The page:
Some Lessons: The Bedroom Sessions
I choose this title for this post to first bring attention to the fact that this album can not be found! I’ve looked everywhere for even a hard-copy of the CD, if not a digital version. It appears to no longer exist.
But first things first. Some Lessons: The Bedroom Sessions is the name of vocalist/songwriter Melody Gardot‘s first self-released EP (2005), and I can’t find it anywhere. This is surprising, considering the spectacular circumstances under which the EP was created. Melody Gardot’s car accident has gotten her a lot of critical acclaim, and (unfortunately), probably helped propel her to semi-stardom. Nonetheless, I am eager to hear what her most naked and unaffected attempts at recording sound like. (Mostly for very self-absorbed, self-motivating reasons), so if anyone knows how to get their hands on it, do let me know!
Even without access to her first recordings, there is a lot of great new music to be heard by this Philadelphia based vocalist. Her first full length album Worrisome Heart was released in 2008, and contains the perfect track “Love Me Like a River Does” that first drew my attention.
On many occasions she successfully recaptures Nina Simone’s signature vocal shudder, a warble so steeped in emotion that your hands fall to your lap, your productivity grinds to a halt, and you’re struck by the moment of being so urgently human.
“Gone” is an excellent example of Melody’s signature style of songwriting. The song carries a lot of country/folk undertones, but she brings back the old school jazz vocalisms when she scats over a simple guitar line. Speaking of guitar lines, I wish she played more often. The guitars presence in each of Miss Gardot’s tracks is refreshingly simple, open, and honest. It shapes a collection of songs made to be sung, and the voice is given its full due respect as an instrument that Melody has cultivated with the utmost taste and delicacy.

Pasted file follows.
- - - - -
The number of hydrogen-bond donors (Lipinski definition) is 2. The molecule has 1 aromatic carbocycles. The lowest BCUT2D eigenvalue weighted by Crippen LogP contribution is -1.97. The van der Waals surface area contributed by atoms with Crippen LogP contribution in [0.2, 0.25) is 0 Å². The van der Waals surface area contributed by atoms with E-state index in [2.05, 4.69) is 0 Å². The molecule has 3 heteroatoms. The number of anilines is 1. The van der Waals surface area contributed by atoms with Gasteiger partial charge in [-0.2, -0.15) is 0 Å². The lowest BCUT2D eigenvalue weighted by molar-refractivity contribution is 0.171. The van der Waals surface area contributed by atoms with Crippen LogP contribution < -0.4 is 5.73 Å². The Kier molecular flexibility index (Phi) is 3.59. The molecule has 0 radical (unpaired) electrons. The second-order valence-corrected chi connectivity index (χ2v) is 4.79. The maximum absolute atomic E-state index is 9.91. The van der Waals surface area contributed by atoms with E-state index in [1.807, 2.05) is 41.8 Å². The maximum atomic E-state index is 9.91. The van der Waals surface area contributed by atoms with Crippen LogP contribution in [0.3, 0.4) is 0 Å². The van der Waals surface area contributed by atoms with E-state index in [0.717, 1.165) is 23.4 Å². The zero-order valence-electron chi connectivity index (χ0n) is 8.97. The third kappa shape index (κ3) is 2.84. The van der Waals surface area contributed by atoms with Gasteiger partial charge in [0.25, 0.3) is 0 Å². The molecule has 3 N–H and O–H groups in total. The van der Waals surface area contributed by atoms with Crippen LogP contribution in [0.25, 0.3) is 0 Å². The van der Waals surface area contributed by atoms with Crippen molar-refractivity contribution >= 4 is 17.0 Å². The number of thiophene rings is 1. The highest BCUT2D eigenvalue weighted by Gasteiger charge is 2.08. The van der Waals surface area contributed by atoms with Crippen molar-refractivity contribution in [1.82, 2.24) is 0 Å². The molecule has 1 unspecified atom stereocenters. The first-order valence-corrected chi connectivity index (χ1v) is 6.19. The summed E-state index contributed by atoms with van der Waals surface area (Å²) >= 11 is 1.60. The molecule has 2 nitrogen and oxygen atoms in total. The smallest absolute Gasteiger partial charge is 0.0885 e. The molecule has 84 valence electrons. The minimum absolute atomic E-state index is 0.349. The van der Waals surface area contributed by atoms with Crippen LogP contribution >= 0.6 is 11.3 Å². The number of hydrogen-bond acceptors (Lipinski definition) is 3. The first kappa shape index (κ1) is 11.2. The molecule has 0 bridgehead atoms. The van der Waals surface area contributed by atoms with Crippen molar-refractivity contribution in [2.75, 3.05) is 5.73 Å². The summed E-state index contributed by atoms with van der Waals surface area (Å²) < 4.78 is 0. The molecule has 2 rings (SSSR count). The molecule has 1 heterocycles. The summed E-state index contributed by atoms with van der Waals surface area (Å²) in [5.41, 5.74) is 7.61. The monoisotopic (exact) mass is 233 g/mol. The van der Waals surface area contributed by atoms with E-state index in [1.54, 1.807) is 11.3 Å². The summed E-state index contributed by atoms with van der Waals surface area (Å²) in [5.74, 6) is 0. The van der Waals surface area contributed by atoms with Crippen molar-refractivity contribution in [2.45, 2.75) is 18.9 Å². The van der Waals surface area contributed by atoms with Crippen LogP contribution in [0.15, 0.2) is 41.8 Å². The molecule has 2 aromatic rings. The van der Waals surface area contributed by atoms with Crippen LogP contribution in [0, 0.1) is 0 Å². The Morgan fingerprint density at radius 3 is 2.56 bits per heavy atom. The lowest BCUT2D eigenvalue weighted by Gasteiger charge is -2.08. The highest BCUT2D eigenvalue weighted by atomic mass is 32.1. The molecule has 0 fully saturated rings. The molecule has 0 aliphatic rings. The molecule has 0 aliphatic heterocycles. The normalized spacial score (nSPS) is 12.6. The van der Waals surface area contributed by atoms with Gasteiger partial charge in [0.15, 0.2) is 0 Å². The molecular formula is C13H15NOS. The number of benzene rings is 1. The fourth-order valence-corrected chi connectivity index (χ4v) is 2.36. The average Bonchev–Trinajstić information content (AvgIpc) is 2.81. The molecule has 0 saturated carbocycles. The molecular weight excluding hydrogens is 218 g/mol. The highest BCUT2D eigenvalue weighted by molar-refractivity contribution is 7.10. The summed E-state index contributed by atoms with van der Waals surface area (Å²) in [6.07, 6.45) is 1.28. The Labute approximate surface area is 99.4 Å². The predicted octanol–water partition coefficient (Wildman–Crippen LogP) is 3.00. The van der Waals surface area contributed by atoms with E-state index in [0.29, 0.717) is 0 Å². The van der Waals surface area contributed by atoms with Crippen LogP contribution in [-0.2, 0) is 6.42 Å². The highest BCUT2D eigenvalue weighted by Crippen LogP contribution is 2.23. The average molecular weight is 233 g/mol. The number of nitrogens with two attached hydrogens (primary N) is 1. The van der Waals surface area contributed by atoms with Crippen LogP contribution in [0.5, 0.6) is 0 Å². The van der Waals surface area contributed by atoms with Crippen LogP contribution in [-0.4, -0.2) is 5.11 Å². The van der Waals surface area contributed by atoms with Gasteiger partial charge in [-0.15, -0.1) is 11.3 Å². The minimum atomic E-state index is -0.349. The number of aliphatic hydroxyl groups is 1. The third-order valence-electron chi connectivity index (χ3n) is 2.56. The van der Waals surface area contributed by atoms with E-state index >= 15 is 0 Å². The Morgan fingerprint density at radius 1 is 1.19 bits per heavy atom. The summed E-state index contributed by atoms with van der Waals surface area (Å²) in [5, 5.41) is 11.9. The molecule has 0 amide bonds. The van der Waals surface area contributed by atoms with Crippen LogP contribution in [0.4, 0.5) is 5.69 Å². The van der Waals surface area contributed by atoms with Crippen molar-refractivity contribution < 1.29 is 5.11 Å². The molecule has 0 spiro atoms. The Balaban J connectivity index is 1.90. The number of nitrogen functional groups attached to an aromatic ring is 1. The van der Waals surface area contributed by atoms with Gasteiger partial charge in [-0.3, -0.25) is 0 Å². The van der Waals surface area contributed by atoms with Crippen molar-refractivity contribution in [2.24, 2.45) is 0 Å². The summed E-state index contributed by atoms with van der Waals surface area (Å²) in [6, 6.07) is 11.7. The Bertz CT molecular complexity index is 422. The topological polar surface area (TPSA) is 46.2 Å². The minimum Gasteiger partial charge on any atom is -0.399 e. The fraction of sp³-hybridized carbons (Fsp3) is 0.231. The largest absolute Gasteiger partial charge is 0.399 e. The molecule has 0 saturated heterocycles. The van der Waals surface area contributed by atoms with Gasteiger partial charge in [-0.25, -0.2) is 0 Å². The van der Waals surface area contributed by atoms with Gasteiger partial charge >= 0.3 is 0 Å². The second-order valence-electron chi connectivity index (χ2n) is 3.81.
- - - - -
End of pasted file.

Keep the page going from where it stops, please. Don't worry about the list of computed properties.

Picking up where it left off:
My One and Only Thrill, released Spring of last year, is her second and most recent studio album to date.
Not all of the songs are as musically successful in my opinion. She’s still a new artist, finding her voice. Tracks like “Our Love is Easy” & “Quiet Fire” miss their mark, mostly I think in the quality of sounds chosen to compliment her voice. I think she needs the right producer (not Larry Klein) to really compliment her talents, instead of overshadow them. There are more minimalist tracks, like “Goodnite”, “Who Will Comfort Me”, and the magnificently delivered “If the Stars Were Mine” that really make want to believe in Melody’s potential to generate an outstanding repetoire of original music.
My only real complaint may be the frequent presence of Vince Mendoza’s orchestral “strings”, (see “Baby, I’m A Fool”. It smacks of a tacky, overly zealous producer. I recognize however, this aversion may be a strictly personal sentiment, and for many listeners the strings may touch on that romanticism I believe he was working towards, rather than dragging the recordings down into the over-sentimentality and excess I think they bring.
Certain vocal textures, imagery and production will definitely channel the monumental successs of Norah Jones in 2002. These two artists, along with Madeline Peyroux (equally “french” and sensitive), and even my favorite of the present set, Mirah, fit rather neatly into a category of acoustic female vocalists that I fear might get reduced too quickly to coffee house acoustic wallpaper. I wonder if the music is overly effeminate? Perhaps, but I’m interested in hearing from some men whether or not these new female vocalists pack enough punch to reach a non-gendered audience, like the potent, fiery women (Nina Simone, Janis Joplin, Ella Fitzgerald) who clearly paved the way for their success. I have a feeling that lot of men might find themselves equally moved by these “bedroom sessions” that are so intimate, so arousing, and yet innocent as daybreak.